In a perfect world, our favorite athletes would play forever. They cause us to think unrealistically and give us an escape from reality, and we love that about them. Especially superstars who played an integral part in your childhood. You grow up wanting to emulate them knowing your best backyard heroics pale in comparison to what they do in front of millions seemingly every night. Ken Griffey, Jr. was one of those athletes.
Far from a prophet, but I feel confident saying he made baseball “cool” for those were largely unfamiliar (or uninterested) with the game of baseball. Regardless of whether you played organized ball or just for fun at the park, you attempted to mimic dude’s stance and swing. Don’t connect either, because if you did, you’d walk all the way to first base admiring the ball you just placed into orbit. Because Griff did so. However, throughout the years, it was tough to witness Junior’s fall from grace – the injuries, the journeyman travels from Cincy to Chicago and then back to Seattle. As a diehard fan of the guy, it was a tough realization that time takes its toll on everyone. Even Ken Griffey, Jr.
The one thing I respect most about the slugger is that he went out on his own terms. A rare feat in today’s world.
“While I feel I am still able to make a contribution on the field and nobody in the Mariners front office has asked me to retire, I told the Mariners when I met with them prior to the 2009 season and was invited back that I will never allow myself to become a distraction,” Griffey said.
“I feel that without enough occasional starts to be sharper coming off the bench, my continued presence as a player would be an unfair distraction to my teammates and their success as a team is what the ultimate goal should be,” he said.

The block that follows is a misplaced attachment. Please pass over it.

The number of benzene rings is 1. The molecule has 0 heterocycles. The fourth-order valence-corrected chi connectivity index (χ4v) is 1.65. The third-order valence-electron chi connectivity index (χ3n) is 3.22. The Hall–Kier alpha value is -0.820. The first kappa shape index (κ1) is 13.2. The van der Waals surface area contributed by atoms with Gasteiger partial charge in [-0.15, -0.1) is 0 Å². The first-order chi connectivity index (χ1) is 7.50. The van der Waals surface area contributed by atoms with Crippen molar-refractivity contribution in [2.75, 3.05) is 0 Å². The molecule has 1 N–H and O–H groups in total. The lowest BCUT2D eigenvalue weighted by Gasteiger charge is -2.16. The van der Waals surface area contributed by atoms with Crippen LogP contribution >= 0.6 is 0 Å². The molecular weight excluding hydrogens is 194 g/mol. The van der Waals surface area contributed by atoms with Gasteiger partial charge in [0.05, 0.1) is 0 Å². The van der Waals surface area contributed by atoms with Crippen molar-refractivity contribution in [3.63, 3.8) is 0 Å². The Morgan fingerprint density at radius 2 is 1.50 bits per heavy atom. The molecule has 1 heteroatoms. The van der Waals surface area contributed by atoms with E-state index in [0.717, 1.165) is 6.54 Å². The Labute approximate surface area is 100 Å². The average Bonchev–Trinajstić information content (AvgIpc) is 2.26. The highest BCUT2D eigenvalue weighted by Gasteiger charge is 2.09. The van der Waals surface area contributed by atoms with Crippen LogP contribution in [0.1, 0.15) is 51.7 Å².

Even with the rough second half of his career, the original #24 (sorry, Bean) should still be a lock down first ballot Hall of Famer when Cooperstown comes a knockin’ in about five years. Check his stats: 13 All-Star appearances, 630 home runs – fifth all time -, 1,836 RBI’s, 2,781 hits, three Home Run Derby titles and a career fielding percentage of .983. I don’t fault the guy for falling asleep in the clubhouse either. Baseball isn’t exactly most exciting sport in the world and baseball in May doesn’t excite many given the fact they play damn near to Thanksgiving.
Yet and still, I’ll pay homage when it’s due and Ken Griffey, Jr. deserves that. The entire “steroids in baseball” saga never really interested me. Mainly because the game was a lot more enjoyable to watch when guys were hitting 800 feet foul balls and belting 60+ homers a year. Imagine if Ken could have linked up with Barry Bonds trainer at least one time – we could be looking at 750 or more home runs right now cementing him as the greatest player of all time. At the very least, Bonds’ trainer is down to do a bid as long as long as money is put on his books.
Unethical, I know, and I’m glad Junior didn’t take that route because they would have crucified the guy had it ever came out he did. Instead, with Junior’s (expected) retirement comes the realization that the homie Joe Scudda was even forced to deal with – the last of my childhood sports idols has decided to call it quits. I assume that means I’m officially an adult now. That’s cool, I guess.
Now about that Ken Griffey “30 For 30.” Let’s make that happen.